Of swiftly slipping memory


Wounds that would be wounds of love

Affirmed and yet as if the heart

Were shocked somehow and paralyzed

And yet so clutched that it would start






Eduourd Léon Edy-Legrand (1892–1970), “Jesus Healing the Blind Man”

Courtesy Bible Odyssey





Mud and spittle on the eyes,

What village shaman may this be?

What is the explanation for

A village blind man who can see?


Perhaps he wasn’t blind before

Or some placebo was applied,

Strong suggestion or a fraud,

Perhaps he saw before and lied


But granted that the Son of God

Compelled the rare exceptional,

Why use secretions of the Earth

To work the inexplicable?


Because He made them, light from Light,

Because without Him there is none,

That all may see that miracle

He gives them vision, one by one





 Midas and His Barber

Courtesy Mark Deetz





Midas, you have ass’s ears for meddling in those things

You had no business meddling with, the strum of lyre strings

When fingered by Apollo, which sounded poorer than

At least to you, poor meddler, the breathy pipes of Pan


If that’s the way you hear it, the god Apollo said,

I’ll give such a pair of ears you’ll wish that you were dead,

A donkey’s ear for music gets you auricles that size,

A hee haw for a tenor voice with which to harmonize


Now Midas had a barber who used to cut his hair

But when he cut the royal locks the hair dresser declared

Such lovely ears you’ve grown, my lord, perhaps I shouldn’t trim

The hair around your ears so much, the barber said to him


Midas whispered: Leave it long and also keep it quiet

About these longish ears of mine or else they’ll cause a riot,

These ears are not for public eyes, a turban made of wool

Covers every inch of them, they are invisible   


Not a peep, King Midas said, so keep your flappers shut,

No ifs or ands or maybe sos, no gossipings or buts,

But if I ever hear the word you let my secret out

You’ll either get the chop from me or else go up the spout


The barber swore it up and down, he swore it side to side

That never would he breathe a word about King Midas’ pride,

Those ears that stuck a yard above the royal cranium,

He said he would forever be the royal barber dumb


But after many barberings the secret like a mole

Tunneled deeply into him and tormented his soul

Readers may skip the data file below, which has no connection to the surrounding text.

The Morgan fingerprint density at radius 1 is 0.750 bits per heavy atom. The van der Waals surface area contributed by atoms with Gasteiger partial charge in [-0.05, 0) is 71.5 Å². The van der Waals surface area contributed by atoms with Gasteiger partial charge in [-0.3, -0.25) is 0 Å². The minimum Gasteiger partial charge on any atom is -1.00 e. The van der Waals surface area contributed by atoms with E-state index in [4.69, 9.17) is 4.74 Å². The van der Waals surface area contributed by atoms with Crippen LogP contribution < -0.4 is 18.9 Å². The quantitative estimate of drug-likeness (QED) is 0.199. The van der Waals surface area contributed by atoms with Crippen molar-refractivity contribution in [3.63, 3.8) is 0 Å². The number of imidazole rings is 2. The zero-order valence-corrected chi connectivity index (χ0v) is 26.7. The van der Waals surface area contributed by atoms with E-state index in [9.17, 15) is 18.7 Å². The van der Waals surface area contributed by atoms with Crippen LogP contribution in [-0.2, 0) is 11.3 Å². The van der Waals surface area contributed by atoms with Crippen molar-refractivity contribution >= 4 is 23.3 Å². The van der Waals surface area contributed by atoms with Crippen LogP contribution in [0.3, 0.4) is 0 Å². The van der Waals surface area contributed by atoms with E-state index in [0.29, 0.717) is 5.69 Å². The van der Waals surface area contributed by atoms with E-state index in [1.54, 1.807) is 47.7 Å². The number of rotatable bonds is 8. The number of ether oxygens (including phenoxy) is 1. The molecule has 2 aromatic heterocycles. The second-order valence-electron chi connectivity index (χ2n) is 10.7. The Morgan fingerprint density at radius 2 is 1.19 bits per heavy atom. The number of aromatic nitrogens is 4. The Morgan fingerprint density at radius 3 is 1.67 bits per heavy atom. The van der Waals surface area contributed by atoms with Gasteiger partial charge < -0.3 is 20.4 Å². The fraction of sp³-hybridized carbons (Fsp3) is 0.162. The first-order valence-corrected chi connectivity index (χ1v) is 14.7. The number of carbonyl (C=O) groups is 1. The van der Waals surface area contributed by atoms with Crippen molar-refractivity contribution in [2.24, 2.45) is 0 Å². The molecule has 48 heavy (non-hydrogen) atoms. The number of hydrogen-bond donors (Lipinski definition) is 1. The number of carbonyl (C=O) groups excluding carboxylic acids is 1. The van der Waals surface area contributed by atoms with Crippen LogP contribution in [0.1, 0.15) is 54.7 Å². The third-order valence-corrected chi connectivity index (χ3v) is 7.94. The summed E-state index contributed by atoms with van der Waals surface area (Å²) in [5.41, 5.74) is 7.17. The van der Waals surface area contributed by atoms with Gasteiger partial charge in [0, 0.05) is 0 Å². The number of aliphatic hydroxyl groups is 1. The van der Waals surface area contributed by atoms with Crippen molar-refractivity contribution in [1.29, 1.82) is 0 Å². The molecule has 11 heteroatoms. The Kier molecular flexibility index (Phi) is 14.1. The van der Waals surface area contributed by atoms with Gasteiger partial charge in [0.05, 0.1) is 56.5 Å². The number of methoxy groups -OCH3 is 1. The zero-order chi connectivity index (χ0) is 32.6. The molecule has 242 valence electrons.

Until he could no longer keep the mystery suppressed

Of why the royal turban—there was gossip—no one guessed


He rushed out to the suburbs and found himself a fen

And with a violent movement he lay down at length and then

He thrust his head beneath the water, shouted through the bubble:

The king has ears compared to which most others are like stubble


The king has ears a meter long, and that’s the truth of it

The frogs and fish will know the truth or else I’ll lose my wits;

He thought the secret safely drowned but travelers can hear

The wind blow through the cattails: The king has donkey’s ears   






Philip Straub, “Rivendell”

Courtesy Philip Straub




In Tolkien’s legendarium a refuge from disaster,

While those who bow and kneel before the tabernacle

Enclosed inside the glory of the saving Christ

Stay safe within the stronghold of eternity


Rivendell was built among forbidding mountains,

A settlement of peace, a lampstand of the precipices

With fountains of serenity from springs well-guarded,

Invisible to ghouls that roam the outer wasteland


But we should not stay over-long in Rivendell

Because the contest of the worlds goes on,

Pilgrims take their places in the slaughter line,

Grip swords of patience, others heal their wounds with prayer


We look behind us longingly and yet

By choice endure the vengeance of dominion—

Rivendell the tranquil perches in a cleft

So narrow that the daylight there is all too brief



The Poetry of Pavel Chichikov / Last modified August 2, 2015/
Poems copyright 1994-2015 Pavel Chichikov/  

Proudly hosted by 

Opinions expressed here are solely those of the author.